Alert! Martians Are Coming!
By David S Farkas
We live in a time when nothing can shock us anymore. For better or worse, every day we read of events that would have raised more than the eyebrows of our parents, but just don’t seem to affect us. The same is true in the legal world. Practitioners barely give a passing glance at decisions that would have once been unthinkable. Experience gives one a sense of “argued there, litigated that,” such that one is rarely surprised at anything he sees in the law. I, too, thought I’d seen everything – until the little green Martians landed on my desk.
It’s true. An eye-popping legal update recently came to my attention regarding an arbitration over a union grievance, where an arbitrator ruled that a bus driver deserved the written warning issued to him by his employer, for sharing his theories about aliens with passengers. The case began innocuously enough, with a woman riding a bus. While enjoying her ride, she suddenly received an unusual request from the driver. The driver asked the passenger to visit his website, while at the same time handing her a card with the website’s address, and a picture of a rocket ship on it.
The woman dutifully visited the driver’s site, where she encountered a photograph the driver had apparently taken during a flight from California to Michigan. The photo contained images which the website claimed were of a fetus, a white dove, a black calf, a “spaceman,” a skeleton in a black square, and a religious figure with a horn protruding from his head. The driver theorized, on the website, that the images were created by an intelligence much higher than Man, and “may be connected to Martian theory.”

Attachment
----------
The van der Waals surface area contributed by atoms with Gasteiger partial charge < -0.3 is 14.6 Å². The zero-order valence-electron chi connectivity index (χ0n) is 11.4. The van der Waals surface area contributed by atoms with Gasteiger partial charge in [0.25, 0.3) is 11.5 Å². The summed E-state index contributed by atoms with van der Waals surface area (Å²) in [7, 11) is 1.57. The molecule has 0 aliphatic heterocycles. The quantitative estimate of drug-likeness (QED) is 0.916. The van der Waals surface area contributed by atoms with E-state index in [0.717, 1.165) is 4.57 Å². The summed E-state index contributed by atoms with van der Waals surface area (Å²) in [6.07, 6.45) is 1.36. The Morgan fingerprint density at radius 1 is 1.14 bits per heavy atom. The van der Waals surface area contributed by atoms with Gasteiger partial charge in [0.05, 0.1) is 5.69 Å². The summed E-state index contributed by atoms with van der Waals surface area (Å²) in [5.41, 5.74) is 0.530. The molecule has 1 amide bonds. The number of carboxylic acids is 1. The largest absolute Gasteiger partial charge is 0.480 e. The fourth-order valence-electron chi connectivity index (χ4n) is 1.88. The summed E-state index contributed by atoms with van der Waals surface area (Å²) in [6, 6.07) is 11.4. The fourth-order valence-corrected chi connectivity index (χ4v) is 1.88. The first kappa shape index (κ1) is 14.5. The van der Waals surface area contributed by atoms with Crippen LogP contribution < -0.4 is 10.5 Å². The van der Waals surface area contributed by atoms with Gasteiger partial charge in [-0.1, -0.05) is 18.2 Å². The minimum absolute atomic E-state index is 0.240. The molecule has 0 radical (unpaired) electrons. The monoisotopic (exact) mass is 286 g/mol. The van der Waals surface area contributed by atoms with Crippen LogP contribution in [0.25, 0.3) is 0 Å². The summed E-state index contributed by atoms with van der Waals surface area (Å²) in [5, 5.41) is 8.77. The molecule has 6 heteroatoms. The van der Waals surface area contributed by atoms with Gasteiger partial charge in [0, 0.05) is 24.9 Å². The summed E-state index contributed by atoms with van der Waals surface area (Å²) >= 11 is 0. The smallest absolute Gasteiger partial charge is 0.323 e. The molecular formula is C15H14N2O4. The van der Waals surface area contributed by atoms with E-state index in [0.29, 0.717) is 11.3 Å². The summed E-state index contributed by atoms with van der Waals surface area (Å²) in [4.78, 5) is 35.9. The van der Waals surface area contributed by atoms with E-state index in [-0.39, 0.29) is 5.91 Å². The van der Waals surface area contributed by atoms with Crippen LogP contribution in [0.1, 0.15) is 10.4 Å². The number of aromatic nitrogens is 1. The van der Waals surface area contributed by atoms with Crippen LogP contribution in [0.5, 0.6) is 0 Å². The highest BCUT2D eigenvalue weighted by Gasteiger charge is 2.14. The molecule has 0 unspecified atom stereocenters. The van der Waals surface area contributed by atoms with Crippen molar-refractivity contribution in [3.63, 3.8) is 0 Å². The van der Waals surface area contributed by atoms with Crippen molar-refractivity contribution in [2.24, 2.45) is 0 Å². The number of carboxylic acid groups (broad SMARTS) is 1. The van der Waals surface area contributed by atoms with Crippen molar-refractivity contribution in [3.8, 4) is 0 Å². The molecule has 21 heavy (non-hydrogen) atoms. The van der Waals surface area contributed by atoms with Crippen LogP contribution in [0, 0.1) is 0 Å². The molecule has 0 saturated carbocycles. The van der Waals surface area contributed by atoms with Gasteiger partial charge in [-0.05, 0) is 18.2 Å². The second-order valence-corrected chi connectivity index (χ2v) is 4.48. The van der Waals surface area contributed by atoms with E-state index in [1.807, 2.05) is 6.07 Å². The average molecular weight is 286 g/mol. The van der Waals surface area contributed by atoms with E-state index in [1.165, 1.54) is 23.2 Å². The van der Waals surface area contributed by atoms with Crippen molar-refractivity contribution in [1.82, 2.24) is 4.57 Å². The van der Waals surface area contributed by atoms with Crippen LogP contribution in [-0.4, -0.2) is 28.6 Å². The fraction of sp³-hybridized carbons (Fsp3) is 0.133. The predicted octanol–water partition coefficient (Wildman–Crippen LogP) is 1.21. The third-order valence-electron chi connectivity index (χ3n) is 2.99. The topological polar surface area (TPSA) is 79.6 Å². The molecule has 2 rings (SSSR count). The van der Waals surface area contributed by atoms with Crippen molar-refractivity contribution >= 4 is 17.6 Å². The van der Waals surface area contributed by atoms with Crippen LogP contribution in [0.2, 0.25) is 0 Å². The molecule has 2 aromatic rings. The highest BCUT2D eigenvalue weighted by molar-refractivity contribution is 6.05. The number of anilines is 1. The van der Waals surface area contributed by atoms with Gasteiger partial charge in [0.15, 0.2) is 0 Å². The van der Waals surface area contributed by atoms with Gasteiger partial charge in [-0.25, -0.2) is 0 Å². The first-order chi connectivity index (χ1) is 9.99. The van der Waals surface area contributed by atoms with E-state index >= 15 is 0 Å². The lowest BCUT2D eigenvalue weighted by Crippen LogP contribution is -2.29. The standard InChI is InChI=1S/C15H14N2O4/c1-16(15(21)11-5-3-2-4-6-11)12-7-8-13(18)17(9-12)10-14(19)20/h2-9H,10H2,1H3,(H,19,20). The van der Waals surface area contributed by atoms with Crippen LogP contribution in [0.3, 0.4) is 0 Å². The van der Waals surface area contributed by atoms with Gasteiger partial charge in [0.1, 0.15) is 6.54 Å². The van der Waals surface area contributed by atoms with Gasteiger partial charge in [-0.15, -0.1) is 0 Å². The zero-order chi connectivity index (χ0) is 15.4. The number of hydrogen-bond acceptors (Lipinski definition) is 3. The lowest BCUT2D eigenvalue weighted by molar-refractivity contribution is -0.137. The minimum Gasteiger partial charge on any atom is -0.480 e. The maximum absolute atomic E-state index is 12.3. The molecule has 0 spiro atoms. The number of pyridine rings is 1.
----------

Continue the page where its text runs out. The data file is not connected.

An investigation revealed that the driver had discussed his theories of alien life with at least two other passengers, who, like the woman discussed above, felt disturbed. The employer issued a written warning to the driver, instructing him to keep out of the passengers’ space. (Ed. – get it?) The union grieved, however, contending that the driver was neither rude nor discourteous, and thus did not deserve the warning.
At arbitration, arbitrator Debra M. Brodsky agreed with the employer. She held that making passengers uncomfortable by discussing unnatural phenomena that could have been the result of some higher intelligence is a form of discourtesy. Astutely, she noted that riders could rightfully fear that the driver might perceive “odd formations” while driving the bus, a safety hazard. Moreover, the employer had told the grievant on two separate occasions before formally warning him that it was inappropriate to discuss his theories with his passengers.
Although Martian theory discussion may not be high on the list of employer concerns, this arbitration demonstrates the lengths some unions will go to protest what they feel to be unfair treatment. It is also revealing that the arbitrator based her decision in part on the fact that the employer had issued warnings before. This underscores the need to meticulously document all warnings to employees, even verbal warnings. Employers would do well to consider our little green friends when the need for discipline arises in the future.
The Labor Department of RB&S seeks to protect you from harm, extraterrestrial or otherwise. Please contact Alan Ross or David Farkas for more information.